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[Bug 358654] Re: udevadm trigger is not permitted while udev is unconfigured


I experienced the same issue on Mint 17.1 Cinnamon 64 after a power failure during an update run.
Your methodology of booting a live cd, mounting the partitions, chroot, and complete the updates worked for me and I was able to recover my system.

I posted my experience on the Mint forums here:-

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  udevadm trigger is not permitted while udev is unconfigured

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Bug description:
  I've just finished helping a German user diagnose a failed-boot issue
  after the system had been updated. The failure means that although
  udevd starts it doesn't do anything so no devices are populated.

  Later, we found a forums post (also in the German language) with the
  same issue which shows:

  udevadm trigger is not premitted while udev is unconfigured.
  Gave up waiting for root device. Common problems:
  -Boot args (cat /proc/cmdline)
    -Check rootdelay= (did the system wait long enough)
    -Check root= (did the system wait for the right device?)
  -Missing modules (cat /proc/modules; ls /dev)
  ALERT! /dev/disk/by-uuid/05d79451-0ad0-43fc-9f51-a2c98b4831f2 does not exist. 
  Dropping to a shell!

  See: http://forum.ubuntuusers.de/topic/nach-update-bootet-laptop-

  It seems that the user was prompted to restart the system before the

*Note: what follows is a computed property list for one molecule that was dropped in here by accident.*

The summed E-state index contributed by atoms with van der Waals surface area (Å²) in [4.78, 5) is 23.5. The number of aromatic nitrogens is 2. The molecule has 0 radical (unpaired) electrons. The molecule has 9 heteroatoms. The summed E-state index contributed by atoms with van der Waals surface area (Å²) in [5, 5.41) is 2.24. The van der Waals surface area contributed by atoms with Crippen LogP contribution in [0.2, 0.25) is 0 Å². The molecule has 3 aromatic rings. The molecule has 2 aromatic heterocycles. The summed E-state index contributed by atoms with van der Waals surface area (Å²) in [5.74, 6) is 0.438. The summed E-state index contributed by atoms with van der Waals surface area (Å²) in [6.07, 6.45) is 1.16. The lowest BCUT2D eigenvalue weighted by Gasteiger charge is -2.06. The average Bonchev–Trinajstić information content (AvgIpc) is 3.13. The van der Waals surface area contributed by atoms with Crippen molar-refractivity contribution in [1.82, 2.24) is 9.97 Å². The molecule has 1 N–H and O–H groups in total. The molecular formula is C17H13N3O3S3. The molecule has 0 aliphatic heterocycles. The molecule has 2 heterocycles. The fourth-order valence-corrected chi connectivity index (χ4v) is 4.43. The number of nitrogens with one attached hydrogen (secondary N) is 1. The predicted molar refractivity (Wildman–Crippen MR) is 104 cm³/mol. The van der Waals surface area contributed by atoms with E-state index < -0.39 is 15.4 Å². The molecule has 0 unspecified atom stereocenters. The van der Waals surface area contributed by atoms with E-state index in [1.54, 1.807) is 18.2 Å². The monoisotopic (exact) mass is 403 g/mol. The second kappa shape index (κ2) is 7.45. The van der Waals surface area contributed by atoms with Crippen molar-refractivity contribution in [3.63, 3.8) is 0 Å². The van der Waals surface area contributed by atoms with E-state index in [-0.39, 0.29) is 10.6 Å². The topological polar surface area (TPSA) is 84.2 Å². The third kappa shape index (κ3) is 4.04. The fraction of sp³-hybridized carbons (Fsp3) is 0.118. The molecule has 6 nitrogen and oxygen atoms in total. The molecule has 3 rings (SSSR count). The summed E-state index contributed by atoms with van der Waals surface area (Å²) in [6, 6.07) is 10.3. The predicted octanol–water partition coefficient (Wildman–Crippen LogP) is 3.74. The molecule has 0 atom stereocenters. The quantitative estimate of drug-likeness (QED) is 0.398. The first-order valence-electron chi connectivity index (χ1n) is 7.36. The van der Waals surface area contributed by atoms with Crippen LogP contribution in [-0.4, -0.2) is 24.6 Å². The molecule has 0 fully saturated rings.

system had been fully configured. I'm not sure how that could happen
  and unfortunately we have no logs to look at, but this should at least
  be on the radar.

  The user reported he updates the system every day so in this case the
  difference was between 8th April and 9th April.

  Discussing it on 'ubuntu-devel kees suggested the best packages to
  post this against since:

  <kees> you could open it against both udev and linux :)
  <kees> ...well both of those packages drop the "please reboot" file, so they likely both need to be fixed.

  But Scott thought that wouldn't help and needs a cross reference check
  of the postinst scripts against package depends:

  <Keybuk> instead grep /var/lib/dpkg/info/*.postinst and look for calls to update-initramfs
  <Keybuk> and check each of the packages to make sure they have Depends: initramfs-tools
  <Keybuk> if you find some which don't, file bugs on them

  For which the user needs to return to check their particular
  installation, since they left in a hurry once the problem was finally

  However, the following shell script identifies some packages that
  don't depend on initramfs-tools:

  for ITEM in /var/lib/dpkg/info/*.postinst; do PKG=$(sed -n "/update-
  initramfs/ s/.*/${ITEM##*/}/p" $ITEM | sort -u); [ ! -z $PKG ] &&
  (apt-cache depends ${PKG%%.postinst} | grep Depends | grep -q
  initramfs-tools || echo ${PKG%%.postinst}); done

  For now I've assigned some of the packages this identifies whilst
  discussion continues as to the extent of the issue.

  The solution is to use a live-CD to mount the system (or boot from a completely separate installation), mount the failed OS partition(s), and complete the update process:


  sudo -i

  # create a target mount point
  mkdir /mnt/target

  # mount root
  mount /dev/sda8 /mnt/target
  # mount boot
  mount /dev/sda9 /mnt/target/boot

  # into Jaunty
  chroot /mnt/target/

  # update
  dpkg --configure -a

  # done

  umount /mnt/target/boot
  umount /mnt/target

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